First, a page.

WARNING: This article contains spoilers for the Season 8 premiere of The Walking Dead, "Mercy," which as of publication has not yet aired on the west coast, and for The Walking Dead comic series.
Tonight The Walking Dead unleashed a double-header of an episode on the world. "Mercy" was not only the Season 8 premiere, it was the series' 100th episode. Those are two very different animals -- season premieres employ a little extra flair to reward audiences for slogging through long hiatuses, all the while setting up a new season. Historically, centennial episodes are known for celebrating the series as a whole as a way of acknowledging the incredible achievement of producing 100 episodes of television -- especially on cable. That's a lot to ask of an hour of television without it running the risk of becoming bloated and uneven. Luckily, "Mercy" manages delivers on both action and self-reflection without getting in its own way.
As for the action, Season 8 doesn't waste any time jumping into "All Out War." Team Rick's devised a ruthless and sophisticated plan to gut their enemies and end the war as quickly and decisively as possible. Broadly, they knock out Negan's lookouts, divert the herd to the Sanctuary and break down their gates, letting thousands of walkers in the stronghold. That really, really doesn't do justice to what was an incredibly satisfying, zombie apocalypt-esque Ocean's Eleven, but you get the picture.
There's plenty of fan service to go around -- Daryl leads the herd off course by riding his hog through the Georgia countryside, setting off roadside bombs. A traitorous Gregory informs Rick's forces that anyone from the Hilltop caught fighting will be expelled from the community, and everyone ignores him. And, when Rick's at Negan's door, he gives the despot's lieutenants a chance to defect and counts down from 10... only to stop at seven and open fire. The Walking Dead doesn't do triumph very often, but when it does (and when its earned), it's so, so sweet.
But the slower moments in the episode are just as effective as the explosive ones -- mostly because it's in those that the episode connects itself to the rest of the series the way a 100th episode should. At New York Comic Con, franchise creator Robert Kirkman and executive producer Greg Nicotero announced that "Mercy" would include several winks to the series as a whole, and most obvious of these was the shot-for-shot recreation of the pilot's opening sequence. Rick surveys an abandoned gas station, offering the audience their first look at what the apocalypse has wrought. Makeshift camps are abandoned, corpses rot in their cars and a "No Gas" sign dangles from one of the empty pumps. Years later, his son drives up to the same station and surveys the same abandoned campsites and corpses -- all showing their age just as he is.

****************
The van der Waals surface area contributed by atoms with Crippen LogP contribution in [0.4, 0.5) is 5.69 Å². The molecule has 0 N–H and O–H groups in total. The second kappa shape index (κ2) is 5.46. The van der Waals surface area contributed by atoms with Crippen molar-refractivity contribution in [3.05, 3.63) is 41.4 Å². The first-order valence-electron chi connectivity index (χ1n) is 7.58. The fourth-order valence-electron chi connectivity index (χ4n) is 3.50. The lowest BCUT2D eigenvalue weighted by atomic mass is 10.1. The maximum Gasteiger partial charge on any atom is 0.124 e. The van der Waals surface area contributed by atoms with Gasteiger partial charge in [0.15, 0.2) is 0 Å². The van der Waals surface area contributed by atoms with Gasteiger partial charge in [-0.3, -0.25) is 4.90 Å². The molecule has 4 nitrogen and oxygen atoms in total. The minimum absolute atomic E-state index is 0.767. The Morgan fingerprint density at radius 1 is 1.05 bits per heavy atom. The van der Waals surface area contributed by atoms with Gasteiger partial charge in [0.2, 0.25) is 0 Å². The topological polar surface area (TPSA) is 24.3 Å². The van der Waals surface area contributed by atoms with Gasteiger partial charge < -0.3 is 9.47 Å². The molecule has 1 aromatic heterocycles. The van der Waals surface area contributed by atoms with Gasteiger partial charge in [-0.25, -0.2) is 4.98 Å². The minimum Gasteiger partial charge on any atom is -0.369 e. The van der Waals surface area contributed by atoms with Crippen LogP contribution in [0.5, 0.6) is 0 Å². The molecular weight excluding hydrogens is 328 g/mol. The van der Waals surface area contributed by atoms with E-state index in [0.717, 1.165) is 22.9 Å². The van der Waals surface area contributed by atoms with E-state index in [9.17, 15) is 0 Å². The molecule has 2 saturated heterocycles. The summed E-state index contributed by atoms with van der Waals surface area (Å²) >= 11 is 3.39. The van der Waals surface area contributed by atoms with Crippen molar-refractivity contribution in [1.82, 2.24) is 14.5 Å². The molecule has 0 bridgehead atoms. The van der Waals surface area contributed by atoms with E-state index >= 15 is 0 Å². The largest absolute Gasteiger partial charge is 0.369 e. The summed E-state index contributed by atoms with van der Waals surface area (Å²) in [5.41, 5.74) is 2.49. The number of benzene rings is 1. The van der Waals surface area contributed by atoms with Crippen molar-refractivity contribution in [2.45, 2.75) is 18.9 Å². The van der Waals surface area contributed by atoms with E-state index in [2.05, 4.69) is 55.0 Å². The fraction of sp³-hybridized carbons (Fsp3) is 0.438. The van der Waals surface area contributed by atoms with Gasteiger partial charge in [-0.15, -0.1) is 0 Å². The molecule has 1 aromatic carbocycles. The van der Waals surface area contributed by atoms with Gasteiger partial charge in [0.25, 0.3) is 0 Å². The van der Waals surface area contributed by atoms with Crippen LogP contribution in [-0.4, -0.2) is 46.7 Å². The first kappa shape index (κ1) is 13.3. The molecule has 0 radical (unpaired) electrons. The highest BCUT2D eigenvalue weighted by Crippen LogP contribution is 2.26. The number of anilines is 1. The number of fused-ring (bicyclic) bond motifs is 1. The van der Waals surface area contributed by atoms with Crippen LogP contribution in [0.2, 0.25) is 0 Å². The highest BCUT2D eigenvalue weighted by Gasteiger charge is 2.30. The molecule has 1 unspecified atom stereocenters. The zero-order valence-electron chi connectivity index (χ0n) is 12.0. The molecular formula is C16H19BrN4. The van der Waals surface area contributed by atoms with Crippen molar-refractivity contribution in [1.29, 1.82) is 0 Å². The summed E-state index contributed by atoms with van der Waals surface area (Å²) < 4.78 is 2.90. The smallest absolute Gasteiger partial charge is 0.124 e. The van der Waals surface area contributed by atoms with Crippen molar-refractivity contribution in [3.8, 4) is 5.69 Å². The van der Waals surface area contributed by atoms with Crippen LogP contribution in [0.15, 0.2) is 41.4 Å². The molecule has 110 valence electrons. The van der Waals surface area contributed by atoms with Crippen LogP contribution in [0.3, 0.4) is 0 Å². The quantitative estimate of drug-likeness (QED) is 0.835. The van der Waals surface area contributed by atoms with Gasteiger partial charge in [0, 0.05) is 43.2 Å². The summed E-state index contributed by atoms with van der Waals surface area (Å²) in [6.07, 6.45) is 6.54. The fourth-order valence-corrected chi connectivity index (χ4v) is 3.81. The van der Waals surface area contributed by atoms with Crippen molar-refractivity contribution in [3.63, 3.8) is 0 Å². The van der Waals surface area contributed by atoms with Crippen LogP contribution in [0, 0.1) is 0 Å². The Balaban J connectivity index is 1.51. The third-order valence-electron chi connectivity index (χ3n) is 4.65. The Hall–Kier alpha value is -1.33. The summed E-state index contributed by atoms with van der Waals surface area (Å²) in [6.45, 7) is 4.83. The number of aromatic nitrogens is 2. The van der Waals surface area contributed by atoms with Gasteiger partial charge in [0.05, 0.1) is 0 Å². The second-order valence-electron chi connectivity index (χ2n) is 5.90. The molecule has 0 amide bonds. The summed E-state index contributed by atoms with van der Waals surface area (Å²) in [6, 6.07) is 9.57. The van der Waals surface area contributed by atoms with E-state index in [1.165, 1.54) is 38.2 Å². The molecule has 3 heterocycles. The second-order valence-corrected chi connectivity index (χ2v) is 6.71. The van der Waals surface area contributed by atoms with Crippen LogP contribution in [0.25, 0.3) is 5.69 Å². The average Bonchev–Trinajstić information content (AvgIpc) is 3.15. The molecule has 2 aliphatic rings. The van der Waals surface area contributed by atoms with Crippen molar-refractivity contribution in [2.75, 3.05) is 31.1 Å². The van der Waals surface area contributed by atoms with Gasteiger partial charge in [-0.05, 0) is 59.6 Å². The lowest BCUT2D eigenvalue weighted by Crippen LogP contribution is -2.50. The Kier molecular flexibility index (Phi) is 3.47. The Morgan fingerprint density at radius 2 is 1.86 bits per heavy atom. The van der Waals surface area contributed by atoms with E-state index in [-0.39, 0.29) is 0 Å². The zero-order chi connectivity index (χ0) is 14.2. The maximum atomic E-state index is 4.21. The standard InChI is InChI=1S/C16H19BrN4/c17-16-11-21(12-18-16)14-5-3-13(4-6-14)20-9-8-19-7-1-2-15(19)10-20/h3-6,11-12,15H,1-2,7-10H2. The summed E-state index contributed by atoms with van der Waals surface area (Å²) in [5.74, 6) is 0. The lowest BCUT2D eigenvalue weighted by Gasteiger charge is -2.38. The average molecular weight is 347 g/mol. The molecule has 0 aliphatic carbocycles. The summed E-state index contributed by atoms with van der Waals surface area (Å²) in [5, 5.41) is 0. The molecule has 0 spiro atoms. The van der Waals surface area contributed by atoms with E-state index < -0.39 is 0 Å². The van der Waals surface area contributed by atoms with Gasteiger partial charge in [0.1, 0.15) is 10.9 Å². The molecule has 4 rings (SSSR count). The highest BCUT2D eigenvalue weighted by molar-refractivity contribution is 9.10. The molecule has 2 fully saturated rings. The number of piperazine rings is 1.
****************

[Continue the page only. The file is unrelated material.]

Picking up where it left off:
But, instead of coming across a walker, he finds a lost man who's so desperate with hunger, he just starts begging for mercy and quoting the Qu'ran. Before Carl can make contact, Rick arrives and chases the man off. There's a possibility he could be a Savior spy (a big possibility when you consider Dwight), so Rick hopes the guy survives, but he's not taking any chances. Carl points out that hope isn't enough anymore, and we get a sense of how well the show's grown into itself.
"Days Gone Bye" neatly laid out the series's primary conflict -- Rick works with Morgan to survive and leaves the father and son with the promise that they'll meet up again and continue partnership they started. When we get our first glimpse of post-apocalyptic Shane, he's refusing to let Laurie post signs along I-85 warning people away from Atlanta. Essentially, he survives at the expense of others. Fast-forward seven seasons, and that same conflict is still playing out, but the scale has grown exponentially.
Before the onset of battle, Rick gives a speech that joyfully informs them that no matter what happens that day, because of what they've built and what they've done, they've already won. They've gone from trying disparately to survive on their own to having built communities that cooperate in order to survive. At this point, the idea is so big that, regardless of his power, Negan will have a much, much harder time breaking them than they think he will.
It's the way "Mercy" pays homage to the past while paving the way to the future that makes it both a great premiere and a 100th episode. However, the actual flash-forwards that have whetted audience palates are the only low-point. The infamous shot of "Old Man Rick" at the end of Season 8's trailer has had the internet in a tizzy since it premiered this past July at Comic Con International in San Diego. Not only did we get a shot of a grey-bearded Rick this week, we learned that he lives in an newly idyllic Alexandria playing happy homemaker with Michonne, Carl and Judith.
Fans of the comic may insist that the show is tacitly confirming its intention to move toward the "A New Beginning" storyline. But, as Robert Kirkman has often reminded, the show and the comics are two separate entities. It could be that this dreamlike vision of a heavenly future is simply the delusion of a defeated Rick -- or a victorious Rick who loses much more than he hopes to in the ensuing battle. It's intriguing, but in an episode where time jumps all over the place more than usual, it felt contrived and kind of frustrating. It's either a fake out or a giant spoiler, and perhaps could've been placed a little later in the season.
But that's a minor gripe in an otherwise stellar season opener. The only real problem now is that everyone we like is happy and victorious (well, except for Gabriel), so we should all be utterly terrified for Negan's revenge.